Fri, Apr 11, 2003 - Page 18 News List

Proving your faith at Taipei's Paoan Temple

By David Momphard  /  STAFF REPORTER

Paoan Temple has brought popular religion into the community with its annual cultural festival.

PHOTO COURTESY OF THE PAOAN TEMPLE

Just what makes a religious zealot? In the Cumberlands of the US, some Pentecostal sects believe that "snake handling" is a test of faith: If you're bitten and survive, you must be pure at heart. If you don't, so be it.

In Taiwan, zealous behavior comes in the form of people who run headlong into swords, scamper across burning coals and hang heavy objects from their private parts. It has little to do with being pure at heart, though; practitioners of Taiwan's unique brand of Buddha-Tao-Confucianism have traditionally been more interested in their crop yield.

Attending a Sunday Pentecostal service is no guarantee that you'll see snakes and you may not even be welcome to bear witness, but zealots in Taiwan are good enough to schedule their activities by the lunar calendar so we can all come and watch. Among the most famous of places to witness some of this is Taipei's Talungtung Paoan Temple (大龍峒保安宮). The temple hosts a full roster of religious and cultural events each year as part of the months-long folk arts festival (民俗藝術節).

Activities aren't limited to religious rites, and include traditional music performances, a drawing contest, fire walking, a spiritual health diagnosis seminar and any number of events with people in painted faces and day-glo satin costumes. A new event this year is a fireworks battle -- akin to Yenshui's famous annual fight -- that's scheduled for Tuesday from 7pm to 8pm in front of the temple.

The hullabaloo is all in devotion to the Emperor Paoshen, who wasn't an emperor at all, but a skilled medical practitioner born in 979 AD in Fujien Province. When he died, folks thought enough of him to start referring to him as "Emperor" and build a temple in his honor. When their descendants moved to Taiwan hundreds of years later, they brought their deity with them and in 1755 built a makeshift temple to house him. The Paoan Temple you see today was built starting in 1805 and finished in 1830. Emperor Paosheng is the temple's main deity, but Confucius, Kuankung, Hsientien, Shennung (the god of agricultural), and Futeh (the land god) are also worshipped for good measure.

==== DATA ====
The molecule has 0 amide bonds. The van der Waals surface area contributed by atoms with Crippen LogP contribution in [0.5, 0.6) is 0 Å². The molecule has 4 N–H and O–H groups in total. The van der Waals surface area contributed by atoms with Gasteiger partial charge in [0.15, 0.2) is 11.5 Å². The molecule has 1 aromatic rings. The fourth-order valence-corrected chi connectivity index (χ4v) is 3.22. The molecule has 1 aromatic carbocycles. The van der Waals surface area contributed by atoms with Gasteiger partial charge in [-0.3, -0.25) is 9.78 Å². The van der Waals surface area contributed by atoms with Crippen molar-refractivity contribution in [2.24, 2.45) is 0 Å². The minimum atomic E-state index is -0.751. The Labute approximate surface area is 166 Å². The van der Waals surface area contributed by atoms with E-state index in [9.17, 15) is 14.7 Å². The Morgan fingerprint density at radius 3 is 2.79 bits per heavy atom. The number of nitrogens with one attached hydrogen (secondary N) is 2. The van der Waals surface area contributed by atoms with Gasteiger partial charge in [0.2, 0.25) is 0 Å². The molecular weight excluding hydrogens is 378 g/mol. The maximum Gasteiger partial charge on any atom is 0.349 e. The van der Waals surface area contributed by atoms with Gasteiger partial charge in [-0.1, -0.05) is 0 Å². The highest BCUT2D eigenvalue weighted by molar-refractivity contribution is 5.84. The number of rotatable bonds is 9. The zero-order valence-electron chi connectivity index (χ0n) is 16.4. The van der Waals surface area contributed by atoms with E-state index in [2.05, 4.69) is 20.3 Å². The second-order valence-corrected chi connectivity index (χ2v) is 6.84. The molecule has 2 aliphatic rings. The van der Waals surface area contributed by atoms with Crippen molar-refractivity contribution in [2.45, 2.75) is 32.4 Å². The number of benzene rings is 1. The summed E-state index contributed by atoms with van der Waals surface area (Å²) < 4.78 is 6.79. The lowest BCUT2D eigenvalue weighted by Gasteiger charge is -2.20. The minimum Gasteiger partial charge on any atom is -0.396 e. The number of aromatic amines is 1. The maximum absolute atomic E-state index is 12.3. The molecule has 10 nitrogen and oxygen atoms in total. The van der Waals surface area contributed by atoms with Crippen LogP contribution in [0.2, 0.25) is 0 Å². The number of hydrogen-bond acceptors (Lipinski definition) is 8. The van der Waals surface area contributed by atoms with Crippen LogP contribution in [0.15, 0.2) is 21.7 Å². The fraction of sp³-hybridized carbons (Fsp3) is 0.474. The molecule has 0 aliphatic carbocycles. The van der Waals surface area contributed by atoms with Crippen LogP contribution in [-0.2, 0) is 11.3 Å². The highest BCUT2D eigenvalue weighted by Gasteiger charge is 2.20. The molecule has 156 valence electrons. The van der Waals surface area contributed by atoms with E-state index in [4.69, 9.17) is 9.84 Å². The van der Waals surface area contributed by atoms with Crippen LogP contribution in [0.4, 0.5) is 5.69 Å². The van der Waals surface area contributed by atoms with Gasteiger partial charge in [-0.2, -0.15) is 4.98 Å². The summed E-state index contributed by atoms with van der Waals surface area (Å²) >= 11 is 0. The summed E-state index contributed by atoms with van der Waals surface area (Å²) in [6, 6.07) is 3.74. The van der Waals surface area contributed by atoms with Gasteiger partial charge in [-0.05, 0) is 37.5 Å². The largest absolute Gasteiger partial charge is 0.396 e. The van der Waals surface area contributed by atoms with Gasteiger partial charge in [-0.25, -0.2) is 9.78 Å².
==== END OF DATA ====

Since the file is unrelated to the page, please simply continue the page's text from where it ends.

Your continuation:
The temple itself is one of the best reasons to visit the festival. The centuries-old structure is one of Taipei's most prominent cultural landmarks and can inspire a slack jaw in anyone who sees it. A mind-numbing amount of detail is carved into every surface, including four stone dragon pillars carved in 1918.

The Talungtung Paoan Temple is located in Taipei at 61 Hami St. (北市大同區哈密街61號) and can be reached by taking buses 2, 41, 246, 288 and 669 or by riding the MRT to Yuanshan station and walking west for 10 minutes. A Chinese-language schedule of the festival's activities from now through July can be found on the Web at http://www.paoan.org.tw/art/daylist.htm.

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